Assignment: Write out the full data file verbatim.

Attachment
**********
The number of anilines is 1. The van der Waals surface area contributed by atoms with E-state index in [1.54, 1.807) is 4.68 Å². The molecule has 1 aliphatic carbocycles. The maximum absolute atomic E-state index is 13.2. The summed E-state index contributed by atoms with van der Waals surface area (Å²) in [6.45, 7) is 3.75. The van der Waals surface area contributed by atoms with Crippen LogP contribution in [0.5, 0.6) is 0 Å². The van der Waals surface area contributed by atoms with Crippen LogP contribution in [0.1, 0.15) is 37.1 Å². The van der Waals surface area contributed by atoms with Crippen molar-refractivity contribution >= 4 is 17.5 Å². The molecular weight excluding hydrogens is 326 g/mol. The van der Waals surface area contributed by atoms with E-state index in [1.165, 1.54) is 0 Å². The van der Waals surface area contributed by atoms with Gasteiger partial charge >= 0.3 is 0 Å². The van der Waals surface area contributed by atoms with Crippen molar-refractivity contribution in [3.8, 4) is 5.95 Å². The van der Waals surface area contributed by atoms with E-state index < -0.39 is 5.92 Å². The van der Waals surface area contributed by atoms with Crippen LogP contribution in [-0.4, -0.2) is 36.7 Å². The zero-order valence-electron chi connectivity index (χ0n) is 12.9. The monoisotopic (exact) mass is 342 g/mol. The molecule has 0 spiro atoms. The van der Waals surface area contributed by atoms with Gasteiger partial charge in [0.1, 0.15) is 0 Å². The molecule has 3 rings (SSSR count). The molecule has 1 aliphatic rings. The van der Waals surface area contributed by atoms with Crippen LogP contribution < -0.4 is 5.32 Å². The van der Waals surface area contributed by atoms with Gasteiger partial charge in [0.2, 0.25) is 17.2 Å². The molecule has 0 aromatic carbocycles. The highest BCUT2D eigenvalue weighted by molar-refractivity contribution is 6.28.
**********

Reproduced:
The number of anilines is 1. The van der Waals surface area contributed by atoms with E-state index in [1.54, 1.807) is 4.68 Å². The molecule has 1 aliphatic carbocycles. The maximum absolute atomic E-state index is 13.2. The summed E-state index contributed by atoms with van der Waals surface area (Å²) in [6.45, 7) is 3.75. The van der Waals surface area contributed by atoms with Crippen LogP contribution in [0.5, 0.6) is 0 Å². The van der Waals surface area contributed by atoms with Crippen LogP contribution in [0.1, 0.15) is 37.1 Å². The van der Waals surface area contributed by atoms with Crippen molar-refractivity contribution >= 4 is 17.5 Å². The molecular weight excluding hydrogens is 326 g/mol. The van der Waals surface area contributed by atoms with E-state index in [1.165, 1.54) is 0 Å². The van der Waals surface area contributed by atoms with Gasteiger partial charge >= 0.3 is 0 Å². The van der Waals surface area contributed by atoms with Crippen molar-refractivity contribution in [3.8, 4) is 5.95 Å². The van der Waals surface area contributed by atoms with E-state index < -0.39 is 5.92 Å². The van der Waals surface area contributed by atoms with Crippen LogP contribution in [-0.4, -0.2) is 36.7 Å². The zero-order valence-electron chi connectivity index (χ0n) is 12.9. The monoisotopic (exact) mass is 342 g/mol. The molecule has 0 spiro atoms. The van der Waals surface area contributed by atoms with Gasteiger partial charge in [0.1, 0.15) is 0 Å². The molecule has 3 rings (SSSR count). The molecule has 1 aliphatic rings. The van der Waals surface area contributed by atoms with Crippen LogP contribution < -0.4 is 5.32 Å². The van der Waals surface area contributed by atoms with Gasteiger partial charge in [0.2, 0.25) is 17.2 Å². The molecule has 0 aromatic carbocycles. The highest BCUT2D eigenvalue weighted by molar-refractivity contribution is 6.28.